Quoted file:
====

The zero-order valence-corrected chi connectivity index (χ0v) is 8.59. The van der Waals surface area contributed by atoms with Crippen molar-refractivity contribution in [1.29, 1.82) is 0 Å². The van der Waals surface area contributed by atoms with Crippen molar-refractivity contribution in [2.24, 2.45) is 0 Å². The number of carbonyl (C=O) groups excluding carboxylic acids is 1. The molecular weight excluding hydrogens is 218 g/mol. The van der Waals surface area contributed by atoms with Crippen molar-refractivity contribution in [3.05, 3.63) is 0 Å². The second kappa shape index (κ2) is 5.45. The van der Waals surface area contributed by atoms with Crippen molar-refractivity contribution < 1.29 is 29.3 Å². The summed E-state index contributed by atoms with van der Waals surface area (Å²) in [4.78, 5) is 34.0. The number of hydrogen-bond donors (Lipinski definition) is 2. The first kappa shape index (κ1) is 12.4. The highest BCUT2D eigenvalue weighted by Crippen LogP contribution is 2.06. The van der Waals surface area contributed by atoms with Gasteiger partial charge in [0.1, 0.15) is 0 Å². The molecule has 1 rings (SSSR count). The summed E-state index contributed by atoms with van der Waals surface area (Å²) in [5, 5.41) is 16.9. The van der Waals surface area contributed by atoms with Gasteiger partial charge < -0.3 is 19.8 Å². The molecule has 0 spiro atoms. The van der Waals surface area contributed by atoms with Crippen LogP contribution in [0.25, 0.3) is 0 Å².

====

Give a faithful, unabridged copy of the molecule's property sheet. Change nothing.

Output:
The zero-order valence-corrected chi connectivity index (χ0v) is 8.59. The van der Waals surface area contributed by atoms with Crippen molar-refractivity contribution in [1.29, 1.82) is 0 Å². The van der Waals surface area contributed by atoms with Crippen molar-refractivity contribution in [2.24, 2.45) is 0 Å². The number of carbonyl (C=O) groups excluding carboxylic acids is 1. The molecular weight excluding hydrogens is 218 g/mol. The van der Waals surface area contributed by atoms with Crippen molar-refractivity contribution in [3.05, 3.63) is 0 Å². The second kappa shape index (κ2) is 5.45. The van der Waals surface area contributed by atoms with Crippen molar-refractivity contribution < 1.29 is 29.3 Å². The summed E-state index contributed by atoms with van der Waals surface area (Å²) in [4.78, 5) is 34.0. The number of hydrogen-bond donors (Lipinski definition) is 2. The first kappa shape index (κ1) is 12.4. The highest BCUT2D eigenvalue weighted by Crippen LogP contribution is 2.06. The van der Waals surface area contributed by atoms with Gasteiger partial charge in [0.1, 0.15) is 0 Å². The molecule has 1 rings (SSSR count). The summed E-state index contributed by atoms with van der Waals surface area (Å²) in [5, 5.41) is 16.9. The van der Waals surface area contributed by atoms with Gasteiger partial charge < -0.3 is 19.8 Å². The molecule has 0 spiro atoms. The van der Waals surface area contributed by atoms with Crippen LogP contribution in [0.25, 0.3) is 0 Å².